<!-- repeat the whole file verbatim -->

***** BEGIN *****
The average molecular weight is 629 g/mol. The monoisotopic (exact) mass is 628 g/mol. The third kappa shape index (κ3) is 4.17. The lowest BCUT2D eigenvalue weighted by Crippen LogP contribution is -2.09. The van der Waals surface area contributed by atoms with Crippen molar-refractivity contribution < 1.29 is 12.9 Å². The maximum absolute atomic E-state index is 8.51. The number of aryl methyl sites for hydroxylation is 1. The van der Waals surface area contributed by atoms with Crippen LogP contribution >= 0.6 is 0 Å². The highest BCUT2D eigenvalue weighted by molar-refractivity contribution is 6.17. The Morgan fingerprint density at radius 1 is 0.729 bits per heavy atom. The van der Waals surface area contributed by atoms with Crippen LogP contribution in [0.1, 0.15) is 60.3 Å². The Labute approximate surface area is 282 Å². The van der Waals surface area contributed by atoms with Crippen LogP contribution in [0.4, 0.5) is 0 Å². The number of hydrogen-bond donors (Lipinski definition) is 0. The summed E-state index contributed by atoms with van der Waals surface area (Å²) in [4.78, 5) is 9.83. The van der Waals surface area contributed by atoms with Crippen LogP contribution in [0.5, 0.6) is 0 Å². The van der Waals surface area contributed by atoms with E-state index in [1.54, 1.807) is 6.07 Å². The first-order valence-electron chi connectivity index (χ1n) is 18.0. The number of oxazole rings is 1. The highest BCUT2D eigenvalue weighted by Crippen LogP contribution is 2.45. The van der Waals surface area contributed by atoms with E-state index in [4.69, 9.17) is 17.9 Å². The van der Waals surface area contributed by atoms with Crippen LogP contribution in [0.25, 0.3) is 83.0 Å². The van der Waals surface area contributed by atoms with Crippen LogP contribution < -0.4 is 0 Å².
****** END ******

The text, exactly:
The average molecular weight is 629 g/mol. The monoisotopic (exact) mass is 628 g/mol. The third kappa shape index (κ3) is 4.17. The lowest BCUT2D eigenvalue weighted by Crippen LogP contribution is -2.09. The van der Waals surface area contributed by atoms with Crippen molar-refractivity contribution < 1.29 is 12.9 Å². The maximum absolute atomic E-state index is 8.51. The number of aryl methyl sites for hydroxylation is 1. The van der Waals surface area contributed by atoms with Crippen LogP contribution >= 0.6 is 0 Å². The highest BCUT2D eigenvalue weighted by molar-refractivity contribution is 6.17. The Morgan fingerprint density at radius 1 is 0.729 bits per heavy atom. The van der Waals surface area contributed by atoms with Crippen LogP contribution in [0.1, 0.15) is 60.3 Å². The Labute approximate surface area is 282 Å². The van der Waals surface area contributed by atoms with Crippen LogP contribution in [0.4, 0.5) is 0 Å². The number of hydrogen-bond donors (Lipinski definition) is 0. The summed E-state index contributed by atoms with van der Waals surface area (Å²) in [4.78, 5) is 9.83. The van der Waals surface area contributed by atoms with Crippen LogP contribution in [0.5, 0.6) is 0 Å². The van der Waals surface area contributed by atoms with E-state index in [1.54, 1.807) is 6.07 Å². The first-order valence-electron chi connectivity index (χ1n) is 18.0. The number of oxazole rings is 1. The highest BCUT2D eigenvalue weighted by Crippen LogP contribution is 2.45. The van der Waals surface area contributed by atoms with E-state index in [4.69, 9.17) is 17.9 Å². The van der Waals surface area contributed by atoms with Crippen LogP contribution in [0.25, 0.3) is 83.0 Å². The van der Waals surface area contributed by atoms with Crippen LogP contribution < -0.4 is 0 Å².